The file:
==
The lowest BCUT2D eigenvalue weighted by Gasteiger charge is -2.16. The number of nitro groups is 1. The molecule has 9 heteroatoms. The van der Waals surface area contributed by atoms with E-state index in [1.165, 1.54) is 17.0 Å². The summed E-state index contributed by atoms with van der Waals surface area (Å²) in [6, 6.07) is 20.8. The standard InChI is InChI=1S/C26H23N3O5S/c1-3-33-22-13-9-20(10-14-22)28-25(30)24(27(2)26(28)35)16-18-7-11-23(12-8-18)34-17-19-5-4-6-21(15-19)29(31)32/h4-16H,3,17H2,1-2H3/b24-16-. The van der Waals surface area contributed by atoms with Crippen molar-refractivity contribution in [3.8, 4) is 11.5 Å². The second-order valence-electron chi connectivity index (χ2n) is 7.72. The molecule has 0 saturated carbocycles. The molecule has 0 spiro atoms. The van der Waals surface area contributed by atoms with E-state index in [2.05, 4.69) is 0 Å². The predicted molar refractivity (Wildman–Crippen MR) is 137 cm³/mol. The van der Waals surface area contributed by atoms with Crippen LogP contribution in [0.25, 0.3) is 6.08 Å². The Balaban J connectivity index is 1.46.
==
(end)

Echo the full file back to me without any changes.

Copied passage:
The lowest BCUT2D eigenvalue weighted by Gasteiger charge is -2.16. The number of nitro groups is 1. The molecule has 9 heteroatoms. The van der Waals surface area contributed by atoms with E-state index in [1.165, 1.54) is 17.0 Å². The summed E-state index contributed by atoms with van der Waals surface area (Å²) in [6, 6.07) is 20.8. The standard InChI is InChI=1S/C26H23N3O5S/c1-3-33-22-13-9-20(10-14-22)28-25(30)24(27(2)26(28)35)16-18-7-11-23(12-8-18)34-17-19-5-4-6-21(15-19)29(31)32/h4-16H,3,17H2,1-2H3/b24-16-. The van der Waals surface area contributed by atoms with Crippen molar-refractivity contribution in [3.8, 4) is 11.5 Å². The second-order valence-electron chi connectivity index (χ2n) is 7.72. The molecule has 0 saturated carbocycles. The molecule has 0 spiro atoms. The van der Waals surface area contributed by atoms with E-state index in [2.05, 4.69) is 0 Å². The predicted molar refractivity (Wildman–Crippen MR) is 137 cm³/mol. The van der Waals surface area contributed by atoms with Crippen LogP contribution in [0.25, 0.3) is 6.08 Å². The Balaban J connectivity index is 1.46.